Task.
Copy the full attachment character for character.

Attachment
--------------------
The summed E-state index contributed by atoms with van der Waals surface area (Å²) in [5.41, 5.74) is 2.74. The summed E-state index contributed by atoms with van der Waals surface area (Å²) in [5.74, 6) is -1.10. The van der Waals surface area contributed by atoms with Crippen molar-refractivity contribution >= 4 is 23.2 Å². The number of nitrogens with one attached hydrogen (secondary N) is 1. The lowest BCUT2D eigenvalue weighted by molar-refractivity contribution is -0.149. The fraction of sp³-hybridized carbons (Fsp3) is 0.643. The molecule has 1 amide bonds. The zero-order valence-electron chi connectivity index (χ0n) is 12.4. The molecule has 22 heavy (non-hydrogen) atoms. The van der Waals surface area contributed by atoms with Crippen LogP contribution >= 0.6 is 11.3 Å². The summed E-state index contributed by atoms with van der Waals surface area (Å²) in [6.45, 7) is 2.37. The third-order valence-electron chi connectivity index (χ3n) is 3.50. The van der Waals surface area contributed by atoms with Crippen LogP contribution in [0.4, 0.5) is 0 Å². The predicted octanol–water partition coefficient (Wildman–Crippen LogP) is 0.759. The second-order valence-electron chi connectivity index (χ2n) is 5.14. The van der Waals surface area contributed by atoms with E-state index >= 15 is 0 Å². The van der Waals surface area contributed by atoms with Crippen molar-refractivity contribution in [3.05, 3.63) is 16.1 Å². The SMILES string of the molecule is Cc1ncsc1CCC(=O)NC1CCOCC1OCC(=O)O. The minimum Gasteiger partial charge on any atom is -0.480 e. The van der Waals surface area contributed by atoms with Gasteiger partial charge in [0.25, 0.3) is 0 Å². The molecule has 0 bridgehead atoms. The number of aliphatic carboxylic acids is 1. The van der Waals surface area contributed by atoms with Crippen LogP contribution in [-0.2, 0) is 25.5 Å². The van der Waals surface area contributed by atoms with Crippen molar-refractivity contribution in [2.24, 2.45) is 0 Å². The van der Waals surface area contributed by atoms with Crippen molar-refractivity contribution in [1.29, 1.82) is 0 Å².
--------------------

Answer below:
The summed E-state index contributed by atoms with van der Waals surface area (Å²) in [5.41, 5.74) is 2.74. The summed E-state index contributed by atoms with van der Waals surface area (Å²) in [5.74, 6) is -1.10. The van der Waals surface area contributed by atoms with Crippen molar-refractivity contribution >= 4 is 23.2 Å². The number of nitrogens with one attached hydrogen (secondary N) is 1. The lowest BCUT2D eigenvalue weighted by molar-refractivity contribution is -0.149. The fraction of sp³-hybridized carbons (Fsp3) is 0.643. The molecule has 1 amide bonds. The zero-order valence-electron chi connectivity index (χ0n) is 12.4. The molecule has 22 heavy (non-hydrogen) atoms. The van der Waals surface area contributed by atoms with Crippen LogP contribution >= 0.6 is 11.3 Å². The summed E-state index contributed by atoms with van der Waals surface area (Å²) in [6.45, 7) is 2.37. The third-order valence-electron chi connectivity index (χ3n) is 3.50. The van der Waals surface area contributed by atoms with Crippen LogP contribution in [0.4, 0.5) is 0 Å². The predicted octanol–water partition coefficient (Wildman–Crippen LogP) is 0.759. The second-order valence-electron chi connectivity index (χ2n) is 5.14. The van der Waals surface area contributed by atoms with E-state index >= 15 is 0 Å². The van der Waals surface area contributed by atoms with Crippen molar-refractivity contribution in [3.05, 3.63) is 16.1 Å². The SMILES string of the molecule is Cc1ncsc1CCC(=O)NC1CCOCC1OCC(=O)O. The minimum Gasteiger partial charge on any atom is -0.480 e. The van der Waals surface area contributed by atoms with Gasteiger partial charge in [0.25, 0.3) is 0 Å². The molecule has 0 bridgehead atoms. The number of aliphatic carboxylic acids is 1. The van der Waals surface area contributed by atoms with Crippen LogP contribution in [-0.2, 0) is 25.5 Å². The van der Waals surface area contributed by atoms with Crippen molar-refractivity contribution in [2.24, 2.45) is 0 Å². The van der Waals surface area contributed by atoms with Crippen molar-refractivity contribution in [1.29, 1.82) is 0 Å².